Title

Issue 11: Lex et Brexit — Cross-border models for financial services and SEs and cross-border mergers
Client Newsletter

Created date

4/5/2017


IN THIS ISSUE:

  • Introduction

  • Cross-border models for financial services

  • Societas Europea and cross-border mergers 


 

On March 29th, 2017, the UK delivered a letter from the UK Prime Minister to the President of the European Council, Donald Tusk, which gave notice of the UK’s intention to withdraw from the European Union (“EU”) in accordance with Article 50 of the Treaty on European Union. Thus the starting gun has been fired on two years of negotiation in which both sides will attempt to agree the terms of exit for the UK and a framework for a future trading relationship. The task before the two sides is complex, with sensitive discussions anticipated on a possible transition deal, obligations of the UK to contribute to the EU budget, the status of UK and EU citizens post-Brexit and the legal jurisdiction of the EU courts.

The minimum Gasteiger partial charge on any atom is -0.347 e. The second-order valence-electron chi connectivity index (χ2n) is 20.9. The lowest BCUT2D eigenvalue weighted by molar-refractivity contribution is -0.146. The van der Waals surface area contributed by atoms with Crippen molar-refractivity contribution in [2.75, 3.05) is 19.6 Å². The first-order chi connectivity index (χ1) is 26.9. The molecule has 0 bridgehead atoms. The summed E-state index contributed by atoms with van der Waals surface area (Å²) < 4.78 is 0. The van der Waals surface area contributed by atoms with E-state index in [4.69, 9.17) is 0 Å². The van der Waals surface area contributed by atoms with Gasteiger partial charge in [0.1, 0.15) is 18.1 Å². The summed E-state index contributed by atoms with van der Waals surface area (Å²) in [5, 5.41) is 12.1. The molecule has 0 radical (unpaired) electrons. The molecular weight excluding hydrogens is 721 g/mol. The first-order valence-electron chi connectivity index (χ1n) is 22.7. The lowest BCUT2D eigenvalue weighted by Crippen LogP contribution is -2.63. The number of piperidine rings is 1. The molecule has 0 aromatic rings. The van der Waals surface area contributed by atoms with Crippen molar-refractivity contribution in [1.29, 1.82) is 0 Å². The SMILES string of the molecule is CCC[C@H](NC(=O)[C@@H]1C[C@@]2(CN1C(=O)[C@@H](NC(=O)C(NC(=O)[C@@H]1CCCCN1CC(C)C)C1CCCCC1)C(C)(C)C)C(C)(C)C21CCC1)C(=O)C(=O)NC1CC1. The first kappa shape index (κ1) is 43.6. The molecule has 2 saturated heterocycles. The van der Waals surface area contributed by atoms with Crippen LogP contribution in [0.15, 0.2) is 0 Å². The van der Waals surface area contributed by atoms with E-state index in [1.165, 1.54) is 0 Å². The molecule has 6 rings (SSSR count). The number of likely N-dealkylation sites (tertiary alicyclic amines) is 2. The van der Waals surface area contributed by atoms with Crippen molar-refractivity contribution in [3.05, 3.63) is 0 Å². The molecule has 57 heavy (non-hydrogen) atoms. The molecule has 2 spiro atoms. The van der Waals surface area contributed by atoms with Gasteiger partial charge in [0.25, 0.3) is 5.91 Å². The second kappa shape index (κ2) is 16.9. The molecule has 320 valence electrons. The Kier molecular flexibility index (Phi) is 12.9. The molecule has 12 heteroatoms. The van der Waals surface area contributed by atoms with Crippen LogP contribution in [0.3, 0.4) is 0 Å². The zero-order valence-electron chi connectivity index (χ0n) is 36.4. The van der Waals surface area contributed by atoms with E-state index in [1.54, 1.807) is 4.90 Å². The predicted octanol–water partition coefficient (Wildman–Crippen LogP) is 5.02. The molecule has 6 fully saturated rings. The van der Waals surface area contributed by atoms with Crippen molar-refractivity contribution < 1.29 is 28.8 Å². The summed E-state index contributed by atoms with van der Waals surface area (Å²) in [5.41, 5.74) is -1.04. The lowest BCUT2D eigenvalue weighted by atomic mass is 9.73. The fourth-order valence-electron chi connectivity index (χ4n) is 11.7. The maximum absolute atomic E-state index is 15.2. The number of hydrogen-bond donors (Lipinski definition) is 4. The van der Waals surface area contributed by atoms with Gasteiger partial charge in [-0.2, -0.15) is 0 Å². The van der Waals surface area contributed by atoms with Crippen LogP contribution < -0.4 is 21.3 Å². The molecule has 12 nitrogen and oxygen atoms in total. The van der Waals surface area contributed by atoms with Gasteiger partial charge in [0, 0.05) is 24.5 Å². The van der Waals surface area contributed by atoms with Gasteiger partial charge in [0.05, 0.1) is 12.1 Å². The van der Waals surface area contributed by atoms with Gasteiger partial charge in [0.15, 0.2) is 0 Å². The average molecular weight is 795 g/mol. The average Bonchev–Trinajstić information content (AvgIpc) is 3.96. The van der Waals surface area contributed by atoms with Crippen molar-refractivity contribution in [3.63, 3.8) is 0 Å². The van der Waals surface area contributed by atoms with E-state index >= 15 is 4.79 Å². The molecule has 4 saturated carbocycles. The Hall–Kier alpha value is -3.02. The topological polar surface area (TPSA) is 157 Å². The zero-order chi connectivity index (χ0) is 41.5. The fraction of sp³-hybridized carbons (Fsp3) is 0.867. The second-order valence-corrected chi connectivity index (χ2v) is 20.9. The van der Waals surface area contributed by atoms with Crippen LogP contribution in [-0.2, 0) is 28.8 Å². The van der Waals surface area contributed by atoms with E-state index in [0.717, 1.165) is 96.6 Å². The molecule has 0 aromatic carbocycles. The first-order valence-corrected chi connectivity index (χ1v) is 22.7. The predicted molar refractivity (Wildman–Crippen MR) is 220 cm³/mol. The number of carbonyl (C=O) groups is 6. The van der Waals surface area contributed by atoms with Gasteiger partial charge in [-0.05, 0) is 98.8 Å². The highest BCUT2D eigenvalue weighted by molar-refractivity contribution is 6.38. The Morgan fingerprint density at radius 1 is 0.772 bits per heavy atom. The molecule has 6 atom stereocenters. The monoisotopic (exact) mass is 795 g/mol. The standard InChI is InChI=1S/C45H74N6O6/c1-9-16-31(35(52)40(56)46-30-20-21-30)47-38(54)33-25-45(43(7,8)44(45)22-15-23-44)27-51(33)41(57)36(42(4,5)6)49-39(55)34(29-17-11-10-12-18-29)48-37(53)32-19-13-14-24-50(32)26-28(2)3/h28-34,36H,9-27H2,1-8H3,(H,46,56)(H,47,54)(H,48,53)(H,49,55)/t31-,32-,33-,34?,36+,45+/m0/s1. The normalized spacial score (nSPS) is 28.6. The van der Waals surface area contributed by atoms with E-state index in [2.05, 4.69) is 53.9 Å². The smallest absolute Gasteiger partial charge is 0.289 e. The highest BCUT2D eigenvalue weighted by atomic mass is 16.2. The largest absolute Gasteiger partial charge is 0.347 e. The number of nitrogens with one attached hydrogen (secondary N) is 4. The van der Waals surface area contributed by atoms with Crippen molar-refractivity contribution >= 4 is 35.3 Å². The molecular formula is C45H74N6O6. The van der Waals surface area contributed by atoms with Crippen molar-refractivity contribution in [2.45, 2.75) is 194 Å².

In the context of the triggering of Article 50, attention in the financial services sector has turned to possible models for cross border financial services activity after Brexit. The UK Government and the EU have accepted that the UK will have to relinquish its membership of the single market. If the UK and the EU cannot agree a future trading agreement during the Article 50 negotiation timetable, and no transitional period allowing market access is agreed, financial services firms based in the UK would receive no special treatment as compared with any other “third country” (EU parlance for non-EU states). In this context, we look at three models for the future trading relationship in financial services and consider some of the obstacles and drawbacks for each option.

We then turn our attention to two rarely used mechanisms for the re-domiciliation of UK companies to another EU jurisdiction: the formation of European Companies, known as Societas Europea (“SEs”), and the completion of cross-border mergers under EU derived law. Both regimes may be helpful to a UK group looking to re-domicile entities to other parts of the EU in the context of Brexit, although both have been the subject of recent judicial decisions regarding the form of transactions which are considered permissible.